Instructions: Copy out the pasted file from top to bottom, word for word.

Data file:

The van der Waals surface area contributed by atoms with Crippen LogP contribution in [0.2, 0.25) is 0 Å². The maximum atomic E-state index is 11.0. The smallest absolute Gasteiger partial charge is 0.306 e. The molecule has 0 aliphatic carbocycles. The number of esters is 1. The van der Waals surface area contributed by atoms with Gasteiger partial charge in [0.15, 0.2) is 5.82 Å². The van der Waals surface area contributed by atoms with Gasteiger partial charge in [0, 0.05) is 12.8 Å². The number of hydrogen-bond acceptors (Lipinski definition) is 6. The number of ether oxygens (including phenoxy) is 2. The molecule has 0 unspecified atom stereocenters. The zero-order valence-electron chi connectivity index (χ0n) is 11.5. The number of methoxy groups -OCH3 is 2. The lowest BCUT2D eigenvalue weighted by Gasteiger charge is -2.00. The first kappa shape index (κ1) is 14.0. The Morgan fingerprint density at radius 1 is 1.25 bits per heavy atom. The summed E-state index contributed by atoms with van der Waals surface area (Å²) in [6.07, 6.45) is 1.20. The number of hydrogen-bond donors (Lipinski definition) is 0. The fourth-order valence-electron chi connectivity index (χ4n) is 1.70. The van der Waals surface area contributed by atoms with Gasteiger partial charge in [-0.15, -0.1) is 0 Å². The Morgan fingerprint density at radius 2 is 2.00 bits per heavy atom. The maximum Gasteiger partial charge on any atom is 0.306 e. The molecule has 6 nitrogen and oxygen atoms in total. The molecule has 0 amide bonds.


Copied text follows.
The van der Waals surface area contributed by atoms with Crippen LogP contribution in [0.2, 0.25) is 0 Å². The maximum atomic E-state index is 11.0. The smallest absolute Gasteiger partial charge is 0.306 e. The molecule has 0 aliphatic carbocycles. The number of esters is 1. The van der Waals surface area contributed by atoms with Gasteiger partial charge in [0.15, 0.2) is 5.82 Å². The van der Waals surface area contributed by atoms with Gasteiger partial charge in [0, 0.05) is 12.8 Å². The number of hydrogen-bond acceptors (Lipinski definition) is 6. The number of ether oxygens (including phenoxy) is 2. The molecule has 0 unspecified atom stereocenters. The zero-order valence-electron chi connectivity index (χ0n) is 11.5. The number of methoxy groups -OCH3 is 2. The lowest BCUT2D eigenvalue weighted by Gasteiger charge is -2.00. The first kappa shape index (κ1) is 14.0. The Morgan fingerprint density at radius 1 is 1.25 bits per heavy atom. The summed E-state index contributed by atoms with van der Waals surface area (Å²) in [6.07, 6.45) is 1.20. The number of hydrogen-bond donors (Lipinski definition) is 0. The fourth-order valence-electron chi connectivity index (χ4n) is 1.70. The van der Waals surface area contributed by atoms with Gasteiger partial charge in [-0.15, -0.1) is 0 Å². The Morgan fingerprint density at radius 2 is 2.00 bits per heavy atom. The maximum Gasteiger partial charge on any atom is 0.306 e. The molecule has 6 nitrogen and oxygen atoms in total. The molecule has 0 amide bonds.